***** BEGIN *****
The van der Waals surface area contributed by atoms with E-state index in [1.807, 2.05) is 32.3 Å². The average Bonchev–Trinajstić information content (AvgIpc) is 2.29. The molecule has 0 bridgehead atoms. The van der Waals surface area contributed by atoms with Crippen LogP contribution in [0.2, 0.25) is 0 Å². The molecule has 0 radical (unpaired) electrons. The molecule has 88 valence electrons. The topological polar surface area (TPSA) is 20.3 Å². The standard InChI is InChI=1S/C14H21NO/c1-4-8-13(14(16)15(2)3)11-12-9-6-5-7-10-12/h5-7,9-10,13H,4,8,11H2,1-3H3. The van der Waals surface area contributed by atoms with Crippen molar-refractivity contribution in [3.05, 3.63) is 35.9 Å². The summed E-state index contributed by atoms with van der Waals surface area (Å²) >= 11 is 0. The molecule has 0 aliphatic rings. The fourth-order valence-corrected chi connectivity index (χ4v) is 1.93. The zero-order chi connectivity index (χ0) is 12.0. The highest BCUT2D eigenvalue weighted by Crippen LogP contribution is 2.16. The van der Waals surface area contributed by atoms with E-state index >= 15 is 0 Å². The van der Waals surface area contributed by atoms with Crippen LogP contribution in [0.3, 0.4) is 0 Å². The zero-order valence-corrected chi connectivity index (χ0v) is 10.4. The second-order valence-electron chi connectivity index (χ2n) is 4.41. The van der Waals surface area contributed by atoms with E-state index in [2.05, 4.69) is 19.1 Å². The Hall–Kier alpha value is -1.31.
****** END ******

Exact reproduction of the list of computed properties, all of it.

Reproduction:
The van der Waals surface area contributed by atoms with E-state index in [1.807, 2.05) is 32.3 Å². The average Bonchev–Trinajstić information content (AvgIpc) is 2.29. The molecule has 0 bridgehead atoms. The van der Waals surface area contributed by atoms with Crippen LogP contribution in [0.2, 0.25) is 0 Å². The molecule has 0 radical (unpaired) electrons. The molecule has 88 valence electrons. The topological polar surface area (TPSA) is 20.3 Å². The standard InChI is InChI=1S/C14H21NO/c1-4-8-13(14(16)15(2)3)11-12-9-6-5-7-10-12/h5-7,9-10,13H,4,8,11H2,1-3H3. The van der Waals surface area contributed by atoms with Crippen molar-refractivity contribution in [3.05, 3.63) is 35.9 Å². The summed E-state index contributed by atoms with van der Waals surface area (Å²) >= 11 is 0. The molecule has 0 aliphatic rings. The fourth-order valence-corrected chi connectivity index (χ4v) is 1.93. The zero-order chi connectivity index (χ0) is 12.0. The highest BCUT2D eigenvalue weighted by Crippen LogP contribution is 2.16. The van der Waals surface area contributed by atoms with E-state index >= 15 is 0 Å². The van der Waals surface area contributed by atoms with Crippen LogP contribution in [0.3, 0.4) is 0 Å². The zero-order valence-corrected chi connectivity index (χ0v) is 10.4. The second-order valence-electron chi connectivity index (χ2n) is 4.41. The van der Waals surface area contributed by atoms with E-state index in [2.05, 4.69) is 19.1 Å². The Hall–Kier alpha value is -1.31.